Oakland Port OKs W. Sac Deal
Bay Area Terminal Agrees to Run Local Shipping Facility
By Jim Wasserman -- Bee Staff Writer
OAKLAND - In a move widely expected to restore long-term financial stability to the struggling Port of Sacramento and hand the Port of Oakland new options to deal with a torrent of cargo from Asia, the Bay Area port agreed Tuesday to begin managing the inland West Sacramento shipping facility next year.
The landmark deal, approved unanimously by the Port of Oakland's seven-member governing board, launches a six-month exploratory phase between the city of West Sacramento and the Port of Oakland to find a terminal operator in West Sacramento, chart the port's future and determine the Port of Oakland's share of revenue.
The initial phase could lead to a 20-year business deal between the two and halt a financial slide that has reached more than $6 million in West Sacramento during the last 5 1/2 years. The next step is similar approval expected Jan. 18 by the seven-member Port of Sacramento commission. The deal would go into effect immediately afterward.
"This is what I call excitement," said Oakland Port Commissioner Darlene Ayers-Johnson moments before the vote. "This is called commerce."
Other commissioners also spoke enthusiastically about the deal, labeling it a "very exciting strategic alliance."
The port's director of maritime operations, Wilson Lacy, said the proposed arrangement "is unique in our area. But it's not unique in Asia to have satellite operations and barging."
Lacy said several West Coast terminal operators have already expressed interest in running the Port of Sacramento beginning June 30.
Oakland, the nation's fourth busiest container port, handling almost 30 million tons of cargo last year on 1,902 ships, promises new marketing efforts to broaden the West Sacramento port's profile globally and eventually deepen its 43-mile ship channel to accommodate bigger ships carrying more profitable cargo.
The Port of Oakland also aims to barge Central Valley-bound cargo to West Sacramento, where it can be trucked to inland retail distribution centers such as Target Corp. in Woodland and Wal-Mart Stores Inc. in Tehama County.
Barging containers to West Sacramento is part of a regional growth strategy by the Port of Oakland that includes plans for a rail cargo shuttle to Shafter in Kern County to supply similar distribution centers in the southern San Joaquin Valley.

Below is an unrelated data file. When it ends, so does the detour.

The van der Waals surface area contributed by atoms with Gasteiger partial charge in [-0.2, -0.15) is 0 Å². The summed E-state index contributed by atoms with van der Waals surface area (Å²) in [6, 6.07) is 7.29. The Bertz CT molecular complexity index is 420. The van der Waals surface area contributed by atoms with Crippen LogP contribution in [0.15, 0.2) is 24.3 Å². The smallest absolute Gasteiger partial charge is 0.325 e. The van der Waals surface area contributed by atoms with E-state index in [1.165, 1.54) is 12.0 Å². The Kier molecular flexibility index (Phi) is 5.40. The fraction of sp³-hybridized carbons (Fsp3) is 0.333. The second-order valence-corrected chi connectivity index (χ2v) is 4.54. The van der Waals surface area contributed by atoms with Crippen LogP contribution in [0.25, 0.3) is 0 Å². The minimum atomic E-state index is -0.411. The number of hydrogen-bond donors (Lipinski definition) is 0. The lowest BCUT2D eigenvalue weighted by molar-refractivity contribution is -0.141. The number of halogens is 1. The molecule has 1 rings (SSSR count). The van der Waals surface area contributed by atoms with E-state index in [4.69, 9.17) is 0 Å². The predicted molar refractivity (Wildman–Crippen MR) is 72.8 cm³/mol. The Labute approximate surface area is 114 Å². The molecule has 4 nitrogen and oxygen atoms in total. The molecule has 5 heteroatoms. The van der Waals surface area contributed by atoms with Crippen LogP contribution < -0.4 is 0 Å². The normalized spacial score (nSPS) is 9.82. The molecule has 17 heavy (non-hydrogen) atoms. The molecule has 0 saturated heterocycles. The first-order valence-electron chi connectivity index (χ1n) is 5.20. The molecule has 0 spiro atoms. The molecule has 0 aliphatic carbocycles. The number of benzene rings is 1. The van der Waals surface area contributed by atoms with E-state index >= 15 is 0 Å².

Both would help ease Bay Area freeway congestion and Interstate 80 traffic as 8,000-container superships begin arriving at the Port of Oakland. Typically, each individual container not carried by rail must be hauled by one truck. An inland water support facility would also help the Bay Area port meet agreements with its West Oakland neighbors to curb diesel emissions expected to result from the port's $1.2 billion port expansion plan.
The Port of Oakland, a city of Oakland operation that also includes Oakland International Airport, is dredging a deeper harbor, adding cargo cranes and expanding marine terminals.
"I believe there's a situation here that will make business sense for both the Port of Oakland and the Port of Sacramento," said Andrew Belknap, interim chief executive officer of the West Sacramento facility. "Where we have an inland waterway like this, we have a unique opportunity to have goods move efficiently and with environmental benefits."
The Oakland decision capped a tumultuous business and political year for the Port of Sacramento, which continued to lose hundreds of thousands of dollars while its board struggled to reinvent the facility and some even suggested closing the industrial operation opened in 1963. Just weeks ago, after bitter regional fights that lasted throughout the summer, the port's governing board agreed to hand the port to its home city of West Sacramento, which began managing it last Thursday.
That agreement still faces two ratifying votes next month by the Sacramento County Board of Supervisors and the Sacramento City Council after being approved by the Yolo County Board of Supervisors and the West Sacramento City Council.
The four regional governments have long run a port that reached a peak of nearly 3 million tons of cargo in the early 1980s. But collectively, four separate governments proved dysfunctional in addressing port losses stemming from market shifts, lack of the commercial real estate income that cushions budgets at most California ports and price-cutting competition by the Port of Stockton.
Last year, the Port of Sacramento serviced 51 ships and handled 736,0000 tons of bulk cargo, largely rice exports and imported cement, lumber and fertilizer for Central Valley farms. The port handles no container ships because its 30-foot ship channel is too shallow.
About the writer:
· The Bee's Jim Wasserman can be reached at (916) 321-1102 or firstname.lastname@example.org.
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